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 Department: Department of Teacher Education and Administration
 Collection: UNT Theses and Dissertations
Texas Principals’ Data Use: Its Relationship to Leadership Style and Student Achievement

Texas Principals’ Data Use: Its Relationship to Leadership Style and Student Achievement

Date: May 2014
Creator: Bostic, Robert E.
Description: This study applies an empirical research method determine whether Texas public school principals’ leadership styles, coupled with their use of real time data in a data warehouse, influenced their leadership ability as measured by student achievement. In today’s world of data rich environments that require campuses and districts to make data-driven decisions, principals find themselves having to organize and categorize data to help their school boards, campuses, and citizenry make informed decisions. Most school principals in Texas have access to data in multiple forms including national and state resources and a multitude of other data reports. A random sample of principals was selected to take the Multi Factor Leadership Questionnaire (MLQ5x) and the Principals Data Use Survey. The MLQ5x measured principals’ leadership styles as transformational, transactional, or passive avoidant. The Principals Data Use Survey measured how principals use data to inform campus decisions on student achievement, shaping the vision of the campus, and designing professional development. Data obtained from the survey were correlated to determine the relationship between principals’ use of data warehouses and their leadership styles on student achievement as measured by the Texas Assessment of Knowledge and Skills. The results yielded significant relationships between student achievement, principals’ leadership ...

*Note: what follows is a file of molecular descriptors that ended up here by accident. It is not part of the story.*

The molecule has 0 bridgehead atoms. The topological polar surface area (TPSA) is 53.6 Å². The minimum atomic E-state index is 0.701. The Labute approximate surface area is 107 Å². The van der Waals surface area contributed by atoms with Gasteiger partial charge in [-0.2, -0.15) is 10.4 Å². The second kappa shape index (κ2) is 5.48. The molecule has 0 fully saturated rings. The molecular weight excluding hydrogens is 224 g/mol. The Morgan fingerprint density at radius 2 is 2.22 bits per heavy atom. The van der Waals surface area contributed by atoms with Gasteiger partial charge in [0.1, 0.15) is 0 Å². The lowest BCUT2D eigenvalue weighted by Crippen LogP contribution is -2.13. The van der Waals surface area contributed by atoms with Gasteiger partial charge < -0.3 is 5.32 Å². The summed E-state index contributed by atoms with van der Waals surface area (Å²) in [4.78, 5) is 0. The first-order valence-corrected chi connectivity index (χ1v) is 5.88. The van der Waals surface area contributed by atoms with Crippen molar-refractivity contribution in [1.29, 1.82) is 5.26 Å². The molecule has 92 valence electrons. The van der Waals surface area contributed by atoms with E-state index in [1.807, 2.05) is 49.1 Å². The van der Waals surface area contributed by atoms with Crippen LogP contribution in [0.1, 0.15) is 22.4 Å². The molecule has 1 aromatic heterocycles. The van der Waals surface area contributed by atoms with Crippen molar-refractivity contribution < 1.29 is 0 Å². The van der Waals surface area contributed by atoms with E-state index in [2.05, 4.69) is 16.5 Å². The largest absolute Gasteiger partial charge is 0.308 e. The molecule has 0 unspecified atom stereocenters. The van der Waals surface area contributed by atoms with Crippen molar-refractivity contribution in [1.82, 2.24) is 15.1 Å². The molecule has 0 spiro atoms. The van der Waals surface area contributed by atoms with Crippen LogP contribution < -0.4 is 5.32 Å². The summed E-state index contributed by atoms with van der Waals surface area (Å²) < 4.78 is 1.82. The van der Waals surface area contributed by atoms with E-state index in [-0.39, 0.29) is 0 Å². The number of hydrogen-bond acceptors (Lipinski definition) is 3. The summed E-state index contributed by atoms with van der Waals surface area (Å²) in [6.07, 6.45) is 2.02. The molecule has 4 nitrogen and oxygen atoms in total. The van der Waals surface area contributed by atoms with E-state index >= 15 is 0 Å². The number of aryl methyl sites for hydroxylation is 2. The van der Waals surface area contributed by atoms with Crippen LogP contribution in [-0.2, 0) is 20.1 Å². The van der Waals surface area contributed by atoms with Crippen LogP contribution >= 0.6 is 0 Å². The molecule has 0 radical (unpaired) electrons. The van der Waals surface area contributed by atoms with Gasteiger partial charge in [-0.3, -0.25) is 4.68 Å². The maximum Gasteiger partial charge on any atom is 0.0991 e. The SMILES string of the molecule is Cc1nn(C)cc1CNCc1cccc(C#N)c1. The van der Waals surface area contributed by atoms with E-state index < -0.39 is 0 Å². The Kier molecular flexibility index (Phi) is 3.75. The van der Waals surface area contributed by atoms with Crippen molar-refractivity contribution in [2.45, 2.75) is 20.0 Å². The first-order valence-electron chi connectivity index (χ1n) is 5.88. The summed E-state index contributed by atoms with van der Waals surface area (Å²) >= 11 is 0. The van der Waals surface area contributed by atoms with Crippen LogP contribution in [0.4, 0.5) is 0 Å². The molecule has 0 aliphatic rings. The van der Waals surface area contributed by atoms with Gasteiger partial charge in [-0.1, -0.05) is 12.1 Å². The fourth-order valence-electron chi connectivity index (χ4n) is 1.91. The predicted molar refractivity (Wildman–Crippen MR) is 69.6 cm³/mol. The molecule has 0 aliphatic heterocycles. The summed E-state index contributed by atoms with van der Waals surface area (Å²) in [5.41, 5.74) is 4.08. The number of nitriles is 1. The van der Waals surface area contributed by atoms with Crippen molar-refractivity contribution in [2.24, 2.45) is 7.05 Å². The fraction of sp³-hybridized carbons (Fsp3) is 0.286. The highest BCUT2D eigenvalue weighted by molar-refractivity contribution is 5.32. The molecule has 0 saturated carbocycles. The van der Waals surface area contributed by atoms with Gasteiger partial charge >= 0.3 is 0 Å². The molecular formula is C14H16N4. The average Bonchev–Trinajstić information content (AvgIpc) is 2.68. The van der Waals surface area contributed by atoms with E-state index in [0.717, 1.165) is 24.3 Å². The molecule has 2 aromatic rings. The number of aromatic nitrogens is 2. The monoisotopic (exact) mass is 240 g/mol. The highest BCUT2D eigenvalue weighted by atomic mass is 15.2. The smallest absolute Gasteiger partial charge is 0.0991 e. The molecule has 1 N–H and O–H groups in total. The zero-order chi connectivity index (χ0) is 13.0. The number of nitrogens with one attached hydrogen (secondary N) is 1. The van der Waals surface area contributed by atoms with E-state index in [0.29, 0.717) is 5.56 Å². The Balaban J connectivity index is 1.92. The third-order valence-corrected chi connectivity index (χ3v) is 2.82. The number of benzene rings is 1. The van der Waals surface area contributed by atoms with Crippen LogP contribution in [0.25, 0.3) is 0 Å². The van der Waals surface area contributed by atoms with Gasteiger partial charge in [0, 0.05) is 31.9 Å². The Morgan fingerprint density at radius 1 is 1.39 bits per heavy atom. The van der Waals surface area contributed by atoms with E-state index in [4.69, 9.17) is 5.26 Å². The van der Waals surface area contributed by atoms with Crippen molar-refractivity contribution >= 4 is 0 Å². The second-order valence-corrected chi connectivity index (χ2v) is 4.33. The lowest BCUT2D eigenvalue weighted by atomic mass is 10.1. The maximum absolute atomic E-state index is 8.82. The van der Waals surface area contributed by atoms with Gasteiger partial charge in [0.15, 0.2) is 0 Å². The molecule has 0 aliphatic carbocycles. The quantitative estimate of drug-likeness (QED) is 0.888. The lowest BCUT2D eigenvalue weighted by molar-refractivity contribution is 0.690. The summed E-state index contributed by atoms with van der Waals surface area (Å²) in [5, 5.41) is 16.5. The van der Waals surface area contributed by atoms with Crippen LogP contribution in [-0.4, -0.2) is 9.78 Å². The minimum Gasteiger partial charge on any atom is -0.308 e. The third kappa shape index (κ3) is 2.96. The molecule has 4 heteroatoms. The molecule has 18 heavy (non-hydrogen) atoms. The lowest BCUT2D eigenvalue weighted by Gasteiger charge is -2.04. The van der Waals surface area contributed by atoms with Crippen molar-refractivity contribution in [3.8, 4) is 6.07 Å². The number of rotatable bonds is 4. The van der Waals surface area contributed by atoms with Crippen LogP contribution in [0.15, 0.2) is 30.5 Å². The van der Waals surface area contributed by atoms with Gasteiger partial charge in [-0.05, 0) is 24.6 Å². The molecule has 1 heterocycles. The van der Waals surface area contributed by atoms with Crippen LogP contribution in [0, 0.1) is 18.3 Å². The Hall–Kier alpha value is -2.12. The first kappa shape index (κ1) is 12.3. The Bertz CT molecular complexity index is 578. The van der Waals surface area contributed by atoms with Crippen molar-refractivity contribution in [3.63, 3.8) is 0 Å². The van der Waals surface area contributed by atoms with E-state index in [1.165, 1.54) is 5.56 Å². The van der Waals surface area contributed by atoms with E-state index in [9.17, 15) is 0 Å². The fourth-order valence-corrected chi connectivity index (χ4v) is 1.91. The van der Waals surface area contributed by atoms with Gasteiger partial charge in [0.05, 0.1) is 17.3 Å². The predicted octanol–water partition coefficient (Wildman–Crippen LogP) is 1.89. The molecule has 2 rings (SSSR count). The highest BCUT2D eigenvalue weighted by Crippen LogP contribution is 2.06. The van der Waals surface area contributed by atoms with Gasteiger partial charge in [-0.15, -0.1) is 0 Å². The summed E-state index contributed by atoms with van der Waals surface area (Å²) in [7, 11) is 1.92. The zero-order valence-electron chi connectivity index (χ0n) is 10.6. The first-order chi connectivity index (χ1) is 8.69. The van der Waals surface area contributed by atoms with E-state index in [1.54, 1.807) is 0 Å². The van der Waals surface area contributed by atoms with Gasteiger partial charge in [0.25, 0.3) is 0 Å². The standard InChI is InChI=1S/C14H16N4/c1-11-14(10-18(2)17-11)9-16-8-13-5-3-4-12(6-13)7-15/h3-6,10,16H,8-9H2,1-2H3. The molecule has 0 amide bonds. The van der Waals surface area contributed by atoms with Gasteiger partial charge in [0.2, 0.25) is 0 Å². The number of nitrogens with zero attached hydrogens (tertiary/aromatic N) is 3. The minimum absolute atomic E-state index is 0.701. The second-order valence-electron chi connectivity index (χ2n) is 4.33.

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Using Complexity Thinking to Build Adaptive Capacity in Schools: an Analysis of Organizational Change in California

Using Complexity Thinking to Build Adaptive Capacity in Schools: an Analysis of Organizational Change in California

Date: May 2014
Creator: Martin, Teddi Eberly
Description: In response to reductionist neoliberal approaches to organizational change that have been prevalent in American education since the 1980s, some educators have begun to employ a whole-systems approach to improving student learning. These approaches, based in complexity sciences, recognize the nonlinear, unpredictable nature of learning and the interconnected relationships among myriad factors that influence the teaching/learning that occurs in schools. In the summer preceding the 2011-2012 school year, a cohort of educators from California Unified School District participated in a 10-day training regarding human systems dynamics (HSD) and complexity thinking. Their goal was to build adaptive capacity throughout the district in the pursuit of improving student learning. Through analysis of the interviews from seven target participants from this training, this study investigates what target participants report regarding their use of HSD methods and models in their work in schools across the 2011-2012 school year. Findings indicate that target participants displayed distinct arcs of use of HSD methods/models. In addition, findings suggest that target participants’ need for support in learning and implementing HSD methods/models, the influence of systemic and individual history, and the role of agency affected their “arcs of use.” This study illuminates the ways in which HSD methods/models support ...